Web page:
Club Respect tips for the Coach

  • A. Alignment of values

    You’re a key influencer in the development of a club culture of respect, safety, fun and success.

    As such, you seriously commit to your club values – no half measures, no tokenism.

    • Practice them every step of the way through your attitudes, actions and language.
    • Show don’t tell! Consistently model these values. Simply telling players how to behave just won’t work!
    • Challenge the club values if you believe they can be improved.
  • W. Working well with others

    Successful coaches know how to bring out the best in people.

    They understand that you get more from people through positive relationships than you do through yelling and abuse.

    Ensure you’re:

    • Focused on rewarding positive actions of players
    • Providing constructive feedback about errors rather than criticising or abusing players
    • Assisting other volunteers with their roles
    • Working positively to influence parents and spectators
    • Showing respect towards referees and officials.
  • E. Effective communication

    Respectful and clear communication is key to your success.

    You may have a great knowledge of the game, but if you’re not communicating effectively and respectfully, your success is limited.

    Ensure you’re:

    • Matching your language to the age and stage of your players
    • Always communicating your messages with patience and clarity
    • Tailoring your communications to match the different needs and demands of people in different contexts 
    • Listening and acting on feedback.
    • Club Respect’s coaching communication advice
  • S. Success judged (the right way!)

    Great coaches are judged by many success measures. Winning is only one of them and by no means the grandest.

    Success is measured by:

    • Celebrating when your players perform well and show improvement on the field
    • Including and respecting the diverse backgrounds and needs of your players
    • Seeing all your players grow, as players and as people 
    • Listening to feedback, implementing changes, and monitoring outcomes 
    • Preparedness to try new skills and methods
    • Encouraging teamwork ahead of individual flair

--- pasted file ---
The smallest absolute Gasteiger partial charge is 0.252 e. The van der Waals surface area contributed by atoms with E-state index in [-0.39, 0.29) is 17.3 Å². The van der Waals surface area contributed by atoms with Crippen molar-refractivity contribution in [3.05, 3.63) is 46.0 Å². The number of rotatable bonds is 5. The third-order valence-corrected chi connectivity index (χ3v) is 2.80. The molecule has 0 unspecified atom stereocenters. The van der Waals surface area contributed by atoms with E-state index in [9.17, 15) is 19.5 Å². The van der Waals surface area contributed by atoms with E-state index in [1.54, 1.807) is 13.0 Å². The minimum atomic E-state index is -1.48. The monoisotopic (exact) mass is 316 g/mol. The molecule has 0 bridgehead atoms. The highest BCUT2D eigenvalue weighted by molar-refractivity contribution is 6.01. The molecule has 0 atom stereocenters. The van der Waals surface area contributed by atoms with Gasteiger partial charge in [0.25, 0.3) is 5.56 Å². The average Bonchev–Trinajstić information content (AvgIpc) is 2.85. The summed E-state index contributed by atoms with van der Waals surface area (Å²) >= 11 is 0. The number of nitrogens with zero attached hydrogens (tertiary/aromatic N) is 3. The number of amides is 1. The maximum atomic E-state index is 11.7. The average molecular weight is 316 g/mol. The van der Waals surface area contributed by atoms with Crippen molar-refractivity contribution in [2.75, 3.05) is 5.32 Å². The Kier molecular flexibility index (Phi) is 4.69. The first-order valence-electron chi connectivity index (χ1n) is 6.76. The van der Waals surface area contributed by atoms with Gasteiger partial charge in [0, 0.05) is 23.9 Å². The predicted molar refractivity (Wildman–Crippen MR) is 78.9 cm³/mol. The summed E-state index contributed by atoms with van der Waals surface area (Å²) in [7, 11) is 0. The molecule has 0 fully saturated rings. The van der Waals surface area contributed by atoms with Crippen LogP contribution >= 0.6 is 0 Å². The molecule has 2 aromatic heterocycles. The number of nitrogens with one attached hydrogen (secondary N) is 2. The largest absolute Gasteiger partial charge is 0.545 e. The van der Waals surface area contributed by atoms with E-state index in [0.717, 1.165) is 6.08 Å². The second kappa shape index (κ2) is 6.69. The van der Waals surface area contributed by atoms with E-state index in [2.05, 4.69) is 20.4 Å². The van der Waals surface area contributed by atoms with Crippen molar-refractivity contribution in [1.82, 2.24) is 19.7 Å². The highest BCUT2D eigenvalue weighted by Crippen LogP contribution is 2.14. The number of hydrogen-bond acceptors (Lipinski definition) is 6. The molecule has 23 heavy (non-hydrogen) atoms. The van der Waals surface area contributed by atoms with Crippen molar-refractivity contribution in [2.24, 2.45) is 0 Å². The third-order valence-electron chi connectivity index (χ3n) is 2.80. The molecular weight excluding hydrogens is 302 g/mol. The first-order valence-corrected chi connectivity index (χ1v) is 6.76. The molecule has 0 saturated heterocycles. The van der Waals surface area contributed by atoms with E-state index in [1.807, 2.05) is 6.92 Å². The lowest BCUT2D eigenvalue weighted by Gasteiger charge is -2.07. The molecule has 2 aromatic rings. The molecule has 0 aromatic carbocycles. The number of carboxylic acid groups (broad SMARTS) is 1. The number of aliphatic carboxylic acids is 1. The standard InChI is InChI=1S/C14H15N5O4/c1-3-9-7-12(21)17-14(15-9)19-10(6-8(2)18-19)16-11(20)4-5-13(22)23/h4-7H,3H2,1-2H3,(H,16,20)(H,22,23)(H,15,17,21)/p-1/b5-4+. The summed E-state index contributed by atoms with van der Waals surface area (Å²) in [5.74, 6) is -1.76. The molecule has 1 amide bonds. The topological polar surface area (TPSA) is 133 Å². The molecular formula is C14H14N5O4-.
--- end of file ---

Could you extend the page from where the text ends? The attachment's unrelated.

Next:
• Assisting the team to reach its full potential
    • Your own capacity to learn and grow as a coach and an individual.
  • O. Ownership

    Take responsibility for your contribution to the team and club culture.

    Enjoy the rewards of success and accept the consequences when things go wrong.

    • Understand and accept the full weight of the responsibilities that go with your role.
    • Be prepared to be held accountable for your actions and decisions.
    • Help players to accept accountability for their actions and decisions.
    • Embrace mistakes (yours and others) as opportunities for learning.
  • M. Modelling

    Whether you like it or not, people notice how you perform your role and both younger and older folks are taking cues from you as to  what’s appropriate.

    So, you need to be placing as much importance on your language, attitudes and actions as your game day tactics.

    • Communicate respectfully
    • Don’t pass the buck 
    • Treat all players equally
    • Be gracious in defeat
    • Win with humility.
  • E. Equality and Fairness

    Bring out the best in all of your players regardless of their gender, different cultural backgrounds, family circumstances and temperaments.

    • Have the same positive expectations of all your players.
    • Give each player the same opportunities for growth, improvement and success.
    • Ensure equal access to your time and club facilities for all players.
    • Club Respect’s Team Selection Process